Inwood may be at the top of Manhattan island, but it’s rarely top of mind when people think of Manhattan neighborhoods. So why are we talking about Inwood on the blog today? Well, to be honest, it is partly because sometimes I want to be a little self-indulgent. I’ve lived in the neighborhood for over a year and I want to share with you what I experience on a daily basis. (This blog is called Shiloh in the City after all. 😂) But more importantly, I want to use this Inwood neighborhood guide to show you that Inwood is an interesting place to explore because it’s so different from the rest of Manhattan.
Inwood Neighborhood History
But before we start our day of exploring Inwood, here are some key things to know about the neighborhood. Inwood is a relatively small New York City neighborhood at the northern tip of Manhattan island. It is bound by the Spuyten Duyvil Creek to the north, the Harlem River to the east, the Hudson River to the west, and Dyckman Street to the south. Close to 40,000 residents live within these borders, with a majority of them being of Dominican descent (According to the 2020 census, 68.7 percent of people in Inwood identify as Latino). But since the bulldozers of gentrification leave no parts of the city untouched, the neighborhood’s racial and income makeup has been changing lately and is expected to accelerate now that Inwood has been rezoned for denser development.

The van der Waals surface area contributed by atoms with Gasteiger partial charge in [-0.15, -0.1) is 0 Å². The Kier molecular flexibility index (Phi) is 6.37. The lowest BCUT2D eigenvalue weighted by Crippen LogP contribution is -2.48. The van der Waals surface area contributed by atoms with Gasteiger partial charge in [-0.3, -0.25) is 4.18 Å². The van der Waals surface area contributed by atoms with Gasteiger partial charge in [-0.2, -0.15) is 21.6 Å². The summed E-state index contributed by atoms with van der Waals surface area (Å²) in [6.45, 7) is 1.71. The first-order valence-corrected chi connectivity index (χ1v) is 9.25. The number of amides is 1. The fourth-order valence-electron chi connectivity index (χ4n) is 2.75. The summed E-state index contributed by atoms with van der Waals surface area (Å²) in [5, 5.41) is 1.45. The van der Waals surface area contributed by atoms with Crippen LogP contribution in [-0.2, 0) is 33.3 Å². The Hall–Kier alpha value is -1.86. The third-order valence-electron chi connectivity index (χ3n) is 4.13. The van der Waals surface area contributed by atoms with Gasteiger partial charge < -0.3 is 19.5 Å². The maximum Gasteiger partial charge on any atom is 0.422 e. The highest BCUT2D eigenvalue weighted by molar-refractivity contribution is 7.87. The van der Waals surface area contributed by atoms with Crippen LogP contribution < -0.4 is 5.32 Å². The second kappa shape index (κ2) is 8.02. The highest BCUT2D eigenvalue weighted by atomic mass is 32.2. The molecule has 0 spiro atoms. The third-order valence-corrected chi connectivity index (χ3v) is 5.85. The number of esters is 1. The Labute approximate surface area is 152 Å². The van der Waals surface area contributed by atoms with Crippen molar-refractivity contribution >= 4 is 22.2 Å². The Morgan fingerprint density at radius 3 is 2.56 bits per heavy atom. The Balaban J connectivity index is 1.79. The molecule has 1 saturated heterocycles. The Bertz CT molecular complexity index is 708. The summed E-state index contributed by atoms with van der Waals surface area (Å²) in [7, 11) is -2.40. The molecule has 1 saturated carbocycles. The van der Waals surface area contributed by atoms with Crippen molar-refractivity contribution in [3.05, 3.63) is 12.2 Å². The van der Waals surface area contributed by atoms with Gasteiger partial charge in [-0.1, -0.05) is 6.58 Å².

Speaking of development, did you know that Inwood was one the last places in Manhattan to be developed? For most of its history, Inwood was a backwater farming community, remote and cut off from the rest of the city. With the introduction of a railway station in 1847, Inwood attracted a few wealthy merchants who built marvelous summer estates in the area, but that era was short-lived as the railroad discontinued service to the area in 1871. The arrival of the 1 train in 1906 sparked some development in Inwood, but it wasn’t until the A train came into the area in 1932 that Inwood really started to make the transition from tranquil rural town to part of the rest of the city.
Even today, Inwood feels like it’s a little out of place from the rest of Manhattan. It’s relatively low rise with most buildings not topping seven stories; it’s significantly greener than many other neighborhoods; and its street names, for the most part, do not conform to the rest of Manhattan’s grid system.
Now that you’ve had that introduction, let’s get into the part of the Inwood neighborhood guide where we talk about all the fun things you can do in Inwood over the course of a day!
How to Explore Inwood in a Day: The Itinerary
1. Fuel up at Buunni Coffee.
Get some caffeine in your system. You’ve got a long day of exploring ahead of you. Buunni Coffee (4961 Broadway) is a local mini-chain that serves Ethiopian coffee and dishes and has a chill cafe vibe. As an alternative, Inwood Bagels (628 W 207th Street) is another popular option with locals, though they are a tad pricey in my opinion.
2. Meander through Isham Park.